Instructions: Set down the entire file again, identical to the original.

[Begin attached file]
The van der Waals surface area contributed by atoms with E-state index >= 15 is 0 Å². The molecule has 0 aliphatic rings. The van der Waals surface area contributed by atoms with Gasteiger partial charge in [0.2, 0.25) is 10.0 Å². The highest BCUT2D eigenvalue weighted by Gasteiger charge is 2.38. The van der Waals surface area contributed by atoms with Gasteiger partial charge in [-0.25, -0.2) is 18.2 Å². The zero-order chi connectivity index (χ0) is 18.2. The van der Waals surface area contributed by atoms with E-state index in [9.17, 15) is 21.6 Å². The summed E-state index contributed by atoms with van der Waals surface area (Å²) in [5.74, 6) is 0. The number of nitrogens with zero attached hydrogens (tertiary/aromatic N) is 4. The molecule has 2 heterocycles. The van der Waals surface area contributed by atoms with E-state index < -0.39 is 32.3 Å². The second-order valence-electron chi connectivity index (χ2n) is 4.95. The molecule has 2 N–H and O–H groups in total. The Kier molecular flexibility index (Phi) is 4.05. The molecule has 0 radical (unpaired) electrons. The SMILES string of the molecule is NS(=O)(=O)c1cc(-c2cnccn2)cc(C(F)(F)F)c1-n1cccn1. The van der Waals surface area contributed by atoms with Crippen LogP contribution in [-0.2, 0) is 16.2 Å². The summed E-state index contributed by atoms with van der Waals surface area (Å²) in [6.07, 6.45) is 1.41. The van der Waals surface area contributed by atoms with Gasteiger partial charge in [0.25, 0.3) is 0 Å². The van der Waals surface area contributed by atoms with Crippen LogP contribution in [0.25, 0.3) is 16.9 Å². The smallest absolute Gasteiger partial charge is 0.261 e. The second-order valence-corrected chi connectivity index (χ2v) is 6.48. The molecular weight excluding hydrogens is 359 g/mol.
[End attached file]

The van der Waals surface area contributed by atoms with E-state index >= 15 is 0 Å². The molecule has 0 aliphatic rings. The van der Waals surface area contributed by atoms with Gasteiger partial charge in [0.2, 0.25) is 10.0 Å². The highest BCUT2D eigenvalue weighted by Gasteiger charge is 2.38. The van der Waals surface area contributed by atoms with Gasteiger partial charge in [-0.25, -0.2) is 18.2 Å². The zero-order chi connectivity index (χ0) is 18.2. The van der Waals surface area contributed by atoms with E-state index in [9.17, 15) is 21.6 Å². The summed E-state index contributed by atoms with van der Waals surface area (Å²) in [5.74, 6) is 0. The number of nitrogens with zero attached hydrogens (tertiary/aromatic N) is 4. The molecule has 2 heterocycles. The van der Waals surface area contributed by atoms with E-state index < -0.39 is 32.3 Å². The second-order valence-electron chi connectivity index (χ2n) is 4.95. The molecule has 2 N–H and O–H groups in total. The Kier molecular flexibility index (Phi) is 4.05. The molecule has 0 radical (unpaired) electrons. The SMILES string of the molecule is NS(=O)(=O)c1cc(-c2cnccn2)cc(C(F)(F)F)c1-n1cccn1. The van der Waals surface area contributed by atoms with Crippen LogP contribution in [-0.2, 0) is 16.2 Å². The summed E-state index contributed by atoms with van der Waals surface area (Å²) in [6.07, 6.45) is 1.41. The van der Waals surface area contributed by atoms with Gasteiger partial charge in [0.25, 0.3) is 0 Å². The van der Waals surface area contributed by atoms with Crippen LogP contribution in [0.25, 0.3) is 16.9 Å². The smallest absolute Gasteiger partial charge is 0.261 e. The second-order valence-corrected chi connectivity index (χ2v) is 6.48. The molecular weight excluding hydrogens is 359 g/mol.